Manchester is plagued by traffic. Roadworks on Regent Road, Deansgate, Chester Road and Chorlton Road are a source of endless frustration for commuting motorists.
The traffic problems came to a head in October when a Manchester United Home game brought the city centre to a standstill Jose Mourinho had to walk the final few-hundred yards to Old Trafford.
Yes, traffic is annoying. But it may also be doing invisible damage to your car. In this blog post, we look at how stop-start driving can affect your motor and explain how to minimise the damage.
Using more fuel
When stuck in gridlocked traffic, cars will usually be idling (unless they have modern stop-start systems). As well causing pollution, your car also uses fuel while it’s idling.
If you don’t have automatic stop-start engine technology, then you can manually switch your engine off to save fuel. But experts disagree on the benefits of this.
Some experts say you should switch your car off if you are going to be stopped for 10 or 20 seconds. Others say it is only worth it for one or two-minute stoppages. Manually shutting down your engine can put extra strain on your battery, so older car drivers should beware.
Cars are also less fuel-efficient in stop-start city centre driving conditions because they are constantly accelerating.
Cars that constantly accelerate from zero to 10 or 20mph need more force than cars travelling at a constant speed. The most efficient driving speed is about 55mph, but you’re unlikely to get near this in Manchester.
Engine idling can also leave uncombusted fuel and other particles on sensitive engine components. Because engine ventilation is reduced, piston rings, cylinders and spark plugs can all be damaged and may need replacing.
Overtime, these engine deposits can reduce fuel efficiency even further by blocking fuel injectors. Regularly changing your oil and using special chemicals to clean engine components can help avert any long-term engine damage.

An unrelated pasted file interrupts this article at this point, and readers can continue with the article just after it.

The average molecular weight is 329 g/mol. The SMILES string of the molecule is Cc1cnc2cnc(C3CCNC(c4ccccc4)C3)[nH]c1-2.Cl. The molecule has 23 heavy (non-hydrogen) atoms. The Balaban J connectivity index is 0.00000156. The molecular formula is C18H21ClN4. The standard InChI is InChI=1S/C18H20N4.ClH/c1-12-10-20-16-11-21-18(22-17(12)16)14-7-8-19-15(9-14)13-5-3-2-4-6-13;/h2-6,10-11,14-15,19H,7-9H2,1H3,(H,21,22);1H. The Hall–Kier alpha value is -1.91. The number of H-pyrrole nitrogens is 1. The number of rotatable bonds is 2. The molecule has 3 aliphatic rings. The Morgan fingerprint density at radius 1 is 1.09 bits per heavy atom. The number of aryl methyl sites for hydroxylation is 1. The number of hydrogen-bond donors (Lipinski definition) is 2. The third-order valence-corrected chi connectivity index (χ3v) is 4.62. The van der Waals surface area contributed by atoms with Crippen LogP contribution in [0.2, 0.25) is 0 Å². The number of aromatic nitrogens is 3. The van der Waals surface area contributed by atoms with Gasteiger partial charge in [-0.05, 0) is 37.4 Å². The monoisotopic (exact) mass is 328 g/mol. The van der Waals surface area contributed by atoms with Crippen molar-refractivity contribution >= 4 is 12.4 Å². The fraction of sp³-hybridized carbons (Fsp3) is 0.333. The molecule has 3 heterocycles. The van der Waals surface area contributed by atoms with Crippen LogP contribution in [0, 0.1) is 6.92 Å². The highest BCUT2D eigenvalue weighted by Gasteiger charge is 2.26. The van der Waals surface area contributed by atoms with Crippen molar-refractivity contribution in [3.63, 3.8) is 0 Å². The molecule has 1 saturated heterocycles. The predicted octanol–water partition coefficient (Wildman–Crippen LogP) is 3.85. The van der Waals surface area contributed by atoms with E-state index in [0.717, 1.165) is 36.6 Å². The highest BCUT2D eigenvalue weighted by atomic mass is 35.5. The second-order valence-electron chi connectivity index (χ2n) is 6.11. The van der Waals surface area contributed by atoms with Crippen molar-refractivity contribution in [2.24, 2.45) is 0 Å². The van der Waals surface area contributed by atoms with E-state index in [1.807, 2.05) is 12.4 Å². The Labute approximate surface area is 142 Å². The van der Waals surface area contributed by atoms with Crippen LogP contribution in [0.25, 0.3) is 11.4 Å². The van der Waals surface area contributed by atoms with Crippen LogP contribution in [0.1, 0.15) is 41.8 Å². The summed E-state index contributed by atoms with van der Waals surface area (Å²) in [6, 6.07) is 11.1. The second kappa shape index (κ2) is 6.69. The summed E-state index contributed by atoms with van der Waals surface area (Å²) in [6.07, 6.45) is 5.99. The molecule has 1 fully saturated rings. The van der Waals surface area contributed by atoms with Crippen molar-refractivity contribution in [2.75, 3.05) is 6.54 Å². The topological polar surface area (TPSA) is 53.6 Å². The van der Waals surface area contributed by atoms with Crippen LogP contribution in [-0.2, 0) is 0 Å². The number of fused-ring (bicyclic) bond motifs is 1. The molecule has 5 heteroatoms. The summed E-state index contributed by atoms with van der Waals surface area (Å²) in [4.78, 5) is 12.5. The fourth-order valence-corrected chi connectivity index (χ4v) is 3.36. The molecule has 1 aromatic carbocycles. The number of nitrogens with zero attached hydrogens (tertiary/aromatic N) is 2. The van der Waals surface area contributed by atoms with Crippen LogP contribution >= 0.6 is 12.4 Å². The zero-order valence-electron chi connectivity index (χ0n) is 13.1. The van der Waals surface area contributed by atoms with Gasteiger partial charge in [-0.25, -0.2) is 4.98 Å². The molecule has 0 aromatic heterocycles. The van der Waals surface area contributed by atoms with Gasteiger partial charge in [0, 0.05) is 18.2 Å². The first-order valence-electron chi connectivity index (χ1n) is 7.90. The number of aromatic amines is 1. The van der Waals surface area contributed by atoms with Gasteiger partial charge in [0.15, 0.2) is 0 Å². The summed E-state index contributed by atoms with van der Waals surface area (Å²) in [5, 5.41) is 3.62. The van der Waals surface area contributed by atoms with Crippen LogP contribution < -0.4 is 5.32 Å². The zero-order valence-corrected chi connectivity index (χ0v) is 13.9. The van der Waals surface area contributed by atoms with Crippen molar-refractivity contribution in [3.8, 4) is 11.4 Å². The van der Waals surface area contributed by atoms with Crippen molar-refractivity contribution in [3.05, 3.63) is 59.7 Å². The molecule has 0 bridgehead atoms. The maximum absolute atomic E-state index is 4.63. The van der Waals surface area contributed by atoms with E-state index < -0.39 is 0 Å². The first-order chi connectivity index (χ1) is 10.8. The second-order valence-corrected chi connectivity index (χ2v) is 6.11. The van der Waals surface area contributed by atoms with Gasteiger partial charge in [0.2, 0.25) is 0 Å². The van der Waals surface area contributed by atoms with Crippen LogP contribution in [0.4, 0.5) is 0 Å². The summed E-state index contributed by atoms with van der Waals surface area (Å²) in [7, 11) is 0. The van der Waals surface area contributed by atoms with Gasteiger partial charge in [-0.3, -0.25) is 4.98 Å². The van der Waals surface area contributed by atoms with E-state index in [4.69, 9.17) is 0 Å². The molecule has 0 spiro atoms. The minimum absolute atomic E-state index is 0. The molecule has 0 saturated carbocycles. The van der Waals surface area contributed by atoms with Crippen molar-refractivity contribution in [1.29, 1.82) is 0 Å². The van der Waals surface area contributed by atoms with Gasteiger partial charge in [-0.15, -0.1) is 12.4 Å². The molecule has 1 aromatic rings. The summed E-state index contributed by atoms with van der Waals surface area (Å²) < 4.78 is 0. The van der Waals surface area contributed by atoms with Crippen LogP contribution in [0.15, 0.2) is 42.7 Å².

If you regularly drive in heavy traffic or take many short trips, then you should change your oil more frequently. Look in your owner’s manual for ‘severe condition’ oil change recommendations.
You expect your brakes to stop you no matter what. And they will, mostly, but constant repetitive braking can damage your brake pads. Particularly if you brake late and sharply.
If you want to replace your brakes less frequently, you can avoid steep braking, keep back from other motorists and try to anticipate hazards before you encounter them. This is the most efficient way to drive.
Tyre and pothole damage
Although not usually a hazard main roads in the city, potholes can be ruthless on your car. And Greater Manchester roads are not without their fair-share of potholes.
By some estimates, pothole damage accounts for about a third of all car damage. The holes in the road – which are more prolific in the winter – can wreak havoc on your car’s tyres and suspension.
Bad for your health
As well as potentially damaging your car, prolonged city centre driving can also damage your health.
When you are stuck in traffic, cars around you are puffing out a cocktail of harmful gases including nitrogen dioxide, carbon monoxide and hydrocarbons linked to asthma and other long disease.
Pollution levels inside cars are 40% higher in traffic jams and at traffic lights compared with free-flowing traffic. And the World Health Organisation has said that outdoor air pollution is one of the top ten health risks faced by humans.
Fortunately, there is a good way of tackling in-car pollution. UK researchers found that if you close windows and close vents in your car you can reduce in-car pollutants by up to 76%.